On Those Town Halls...
by Josh Orton, Sat Jun 14, 2008 at 08:32:46 AM EDT
Last week, I asked whether the concept of a long series of loosely-moderated townhalls between Obama and McCain would work.
The response in the comments was mixed.
Some thought the plan would benefit Obama:
...Obama should jump at it; he should have nothing to fear. While McCain knows how to charm an audience, I don't believe he can match Obama in articulating policies. --corph
The more chances Obama gets to publicly undress McCain, the better. --nwgates
Some thought it would benefit the national political debate:
I think it's a great idea. For one thing, it allows both candidates to lay out their views without 'gotcha' questions, no time limits, and really allow them to expand on their answers. I really hope this comes to pass -- the one thing this country needs is genuine debate on the issues, not a continuation of the petty gotcha-game and soundbites. --VAAlex
But many more people thought McCain's proposal would largely benefit...McCain:
I think that this would serve primarily to give McCain free publicity, which is what his financially-challenged campaign needs. I'm inclined to think that it's not a good idea, certainly not at this early stage. Let us define him first, then we'll talk. --rfahey22
For audience reasons, McCain has more to gain from holding as many joint appearances as possible. --JoeFelice
McCain is old school politics and is only proposing this because he needs to. The candidate running behind always challenges the front runner, Clinton did it and McCain is following the same old pattern. If I felt that McCain had a shred of sincerity behind this I'd entertain the idea but he doesn't. --montana36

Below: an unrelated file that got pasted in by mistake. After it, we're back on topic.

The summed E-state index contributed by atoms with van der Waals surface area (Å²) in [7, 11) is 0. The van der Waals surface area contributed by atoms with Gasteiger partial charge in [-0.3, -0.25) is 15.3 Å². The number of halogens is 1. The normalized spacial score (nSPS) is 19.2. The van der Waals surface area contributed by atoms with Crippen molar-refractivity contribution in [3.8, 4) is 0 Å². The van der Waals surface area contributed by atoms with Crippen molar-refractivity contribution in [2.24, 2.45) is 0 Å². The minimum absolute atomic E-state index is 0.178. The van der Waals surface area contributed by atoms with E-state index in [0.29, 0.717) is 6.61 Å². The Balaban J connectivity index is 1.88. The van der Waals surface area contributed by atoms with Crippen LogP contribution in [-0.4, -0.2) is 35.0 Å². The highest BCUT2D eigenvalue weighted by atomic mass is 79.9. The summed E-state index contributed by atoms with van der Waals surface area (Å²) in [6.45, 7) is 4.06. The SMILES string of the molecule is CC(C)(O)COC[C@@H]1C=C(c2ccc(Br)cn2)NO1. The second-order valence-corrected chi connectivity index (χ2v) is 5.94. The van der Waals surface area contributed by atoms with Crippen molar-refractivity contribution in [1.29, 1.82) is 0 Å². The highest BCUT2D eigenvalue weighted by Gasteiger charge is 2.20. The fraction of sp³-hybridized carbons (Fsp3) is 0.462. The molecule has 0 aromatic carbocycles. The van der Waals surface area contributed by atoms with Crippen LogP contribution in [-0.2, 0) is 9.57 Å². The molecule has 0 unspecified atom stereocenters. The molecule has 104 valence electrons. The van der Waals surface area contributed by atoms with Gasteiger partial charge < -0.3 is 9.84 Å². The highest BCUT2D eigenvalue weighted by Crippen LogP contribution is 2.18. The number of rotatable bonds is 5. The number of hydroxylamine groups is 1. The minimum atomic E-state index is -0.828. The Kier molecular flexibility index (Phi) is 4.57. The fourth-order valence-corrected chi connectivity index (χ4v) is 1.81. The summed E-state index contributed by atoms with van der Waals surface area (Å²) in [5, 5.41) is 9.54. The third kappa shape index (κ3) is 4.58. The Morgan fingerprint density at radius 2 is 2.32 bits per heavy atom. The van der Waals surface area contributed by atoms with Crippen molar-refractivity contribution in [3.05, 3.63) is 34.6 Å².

I'm inclined to agree with the last notion - that ultimately, this series benefits McCain. There's an inequity of resources between the candidates, and in that context the series benefits the candidate with the tighter budget. In the last couple cycles, we've seen just a few debates between the two candidates - and it's likely we'll see even more this cycle. But McCain's campaign is starting to use this proposal as a bludgeon, so it's good to see this statement from Plouffe:
Barack Obama offered to meet John McCain at five joint appearances between now and Election Day -- the three traditional debates plus a joint town hall on the economy in July and an in-depth debate on foreign policy in August. That package of five engagements would have been the most of any Presidential campaign in the modern era -- offering a broad range of formats -- and representing a historic commitment to openness and transparency.
It's disappointing that Senator McCain and his campaign decided to decline this proposal. Apparently they would rather contrive a political issue than foster a genuine discussion about the future of our country.
If McCain really wanted these townhalls, he wouldn't schedule them first and publicly hope Obama shows up (or deliver the invitation by courier, etc.) - he'd try and work with him behind-the-scenes and announce them together. So we'll see the candidates debate, but let's not fool ourselves into thinking McCain isn't trying to make a process fight out of it.
Update [2008-6-14 12:51:59 by Josh Orton]: A couple more thoughts...
As a benefit for McCain, the 10-townhall intensive schedule would also have a disruptive effect on Obama. Candidates don't just show up at debates - they take lots of time to prep for them, going over various angles of policy decisions, their opponent's rhetorical history, possible attack lines, etc.. Everything is gamed out and prepared for.
I don't think McCain really proposed the series with much expectation that Obama would agree even to most of the debates. But if Obama did agree, he'd have less time traveling the country and engaging voters personally.